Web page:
‘Born in Flames: Feminist Futures’
Through Sept. 12. Bronx Museum, 1040 Grand Concourse, at 165th Street, Morrisania, 718-681-6000, bronxmuseum.org (718) 681-6000, bronxmuseum.org.
The Bronx Museum of the Arts, which turned 50 this year, was founded partly as a way of bringing mainstream art from Manhattan to the borough. Its debut exhibition in 1971 featured loans from the Metropolitan Museum of Art. In the decades since, the programming has been increasingly responsive to global consciousness and its South Bronx neighborhood, making the museum — which is admission free — one of the most adventurous art spaces in the city.
It’s coming on especially strong with its current group exhibition, “Born in Flames: Feminist Futures.” The show takes its title from the 1983 film by the American artist Lizzie Borden: a gritty, punky docudrama about a United States in the grip of a moral revolution led by an army of women from across the social, racial and sexual spectrum. The film itself plays continuously in the show, surrounded by work by some of the best artists you’ll see anywhere in the city right now.
Chosen by Jasmine Wahi, the museum’s social justice curator, they include some high-profile figures (Firelei Báez, Huma Bhabha, Wangechi Mutu), along with others who have steady visibility but deserve still greater recognition (Chitra Ganesh, Saya Woolfalk, Tourmaline). And of particular interest are artists who are only beginning to be familiar here.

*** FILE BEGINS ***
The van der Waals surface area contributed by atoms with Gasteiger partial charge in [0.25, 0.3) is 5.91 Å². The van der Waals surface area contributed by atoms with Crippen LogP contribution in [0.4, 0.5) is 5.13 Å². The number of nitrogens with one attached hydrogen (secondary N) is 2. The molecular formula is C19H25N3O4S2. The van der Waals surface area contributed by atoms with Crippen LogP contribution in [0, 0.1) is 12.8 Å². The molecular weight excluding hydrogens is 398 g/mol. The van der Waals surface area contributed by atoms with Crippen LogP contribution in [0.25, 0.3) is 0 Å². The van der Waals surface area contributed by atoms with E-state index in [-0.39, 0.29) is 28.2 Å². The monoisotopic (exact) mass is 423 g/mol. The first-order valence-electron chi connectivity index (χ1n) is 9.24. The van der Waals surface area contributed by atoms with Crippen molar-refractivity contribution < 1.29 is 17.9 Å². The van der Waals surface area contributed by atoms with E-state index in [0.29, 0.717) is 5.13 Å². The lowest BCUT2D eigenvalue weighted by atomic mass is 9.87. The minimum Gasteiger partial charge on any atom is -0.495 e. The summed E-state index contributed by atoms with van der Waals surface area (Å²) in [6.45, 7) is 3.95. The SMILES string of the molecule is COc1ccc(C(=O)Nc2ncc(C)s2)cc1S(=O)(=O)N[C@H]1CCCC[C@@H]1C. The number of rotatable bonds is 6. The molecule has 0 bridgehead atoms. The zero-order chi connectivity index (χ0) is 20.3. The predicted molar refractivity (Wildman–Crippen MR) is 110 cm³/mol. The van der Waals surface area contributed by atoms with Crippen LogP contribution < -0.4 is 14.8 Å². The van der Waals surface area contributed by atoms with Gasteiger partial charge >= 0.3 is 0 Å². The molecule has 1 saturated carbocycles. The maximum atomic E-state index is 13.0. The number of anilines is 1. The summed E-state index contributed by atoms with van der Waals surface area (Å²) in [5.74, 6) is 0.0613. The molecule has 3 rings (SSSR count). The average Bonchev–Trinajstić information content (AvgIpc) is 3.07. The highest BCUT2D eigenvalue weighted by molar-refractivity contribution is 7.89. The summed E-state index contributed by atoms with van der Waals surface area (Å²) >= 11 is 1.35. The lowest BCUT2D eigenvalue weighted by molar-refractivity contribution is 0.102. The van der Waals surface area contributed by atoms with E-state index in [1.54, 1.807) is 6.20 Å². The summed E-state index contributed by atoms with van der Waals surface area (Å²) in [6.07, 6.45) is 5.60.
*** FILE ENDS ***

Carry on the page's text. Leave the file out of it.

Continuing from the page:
One is the Los Angeles-based Brazilian artist Clarissa Tossin, who made a memorable impression in the Whitney Museum’s 2018 exhibition “Pacha, Llaqta, Wasichay,” and she does again with a maplike woven hanging with an image of the Amazon and Yangtze Rivers, impossibly, meeting and flowing across the gallery floor. In a painting of comparable scale by Caitlin Cherry, figures of women intertwine to create a continuous, pulsating ocean-blue field.
A shared theme of these pieces — fluid energy — becomes more concrete in other works in which human and natural forms merge. In “Flamingo,” a portrait-style painting of a woman by the South African artist Pamela Phatsimo Sunstrum, human and avian features blend. And in a cast-bronze sculptural tableau by the Colombian-born, Brooklyn-based María Berrío, a prone female figure, guarded by water birds, is dressed in a gown of what seem to be flowering tendrils.